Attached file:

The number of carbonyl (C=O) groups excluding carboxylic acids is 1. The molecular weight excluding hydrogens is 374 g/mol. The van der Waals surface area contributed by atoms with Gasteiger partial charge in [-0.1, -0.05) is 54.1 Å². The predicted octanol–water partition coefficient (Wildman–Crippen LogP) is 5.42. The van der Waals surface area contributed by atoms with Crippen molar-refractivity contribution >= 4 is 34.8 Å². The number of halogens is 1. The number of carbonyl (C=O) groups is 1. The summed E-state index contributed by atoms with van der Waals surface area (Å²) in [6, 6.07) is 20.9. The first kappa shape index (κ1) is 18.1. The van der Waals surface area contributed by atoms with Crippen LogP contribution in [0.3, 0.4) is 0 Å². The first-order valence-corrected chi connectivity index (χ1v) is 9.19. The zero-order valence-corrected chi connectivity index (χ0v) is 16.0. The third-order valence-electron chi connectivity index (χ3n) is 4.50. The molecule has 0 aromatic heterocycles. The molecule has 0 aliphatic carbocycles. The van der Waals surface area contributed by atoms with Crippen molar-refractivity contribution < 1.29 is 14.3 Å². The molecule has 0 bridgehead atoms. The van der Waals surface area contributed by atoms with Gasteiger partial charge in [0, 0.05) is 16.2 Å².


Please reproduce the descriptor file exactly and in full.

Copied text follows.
The number of carbonyl (C=O) groups excluding carboxylic acids is 1. The molecular weight excluding hydrogens is 374 g/mol. The van der Waals surface area contributed by atoms with Gasteiger partial charge in [-0.1, -0.05) is 54.1 Å². The predicted octanol–water partition coefficient (Wildman–Crippen LogP) is 5.42. The van der Waals surface area contributed by atoms with Crippen molar-refractivity contribution >= 4 is 34.8 Å². The number of halogens is 1. The number of carbonyl (C=O) groups is 1. The summed E-state index contributed by atoms with van der Waals surface area (Å²) in [6, 6.07) is 20.9. The first kappa shape index (κ1) is 18.1. The van der Waals surface area contributed by atoms with Crippen LogP contribution in [0.3, 0.4) is 0 Å². The first-order valence-corrected chi connectivity index (χ1v) is 9.19. The zero-order valence-corrected chi connectivity index (χ0v) is 16.0. The third-order valence-electron chi connectivity index (χ3n) is 4.50. The molecule has 0 aromatic heterocycles. The molecule has 0 aliphatic carbocycles. The van der Waals surface area contributed by atoms with Crippen molar-refractivity contribution < 1.29 is 14.3 Å². The molecule has 0 bridgehead atoms. The van der Waals surface area contributed by atoms with Gasteiger partial charge in [0, 0.05) is 16.2 Å².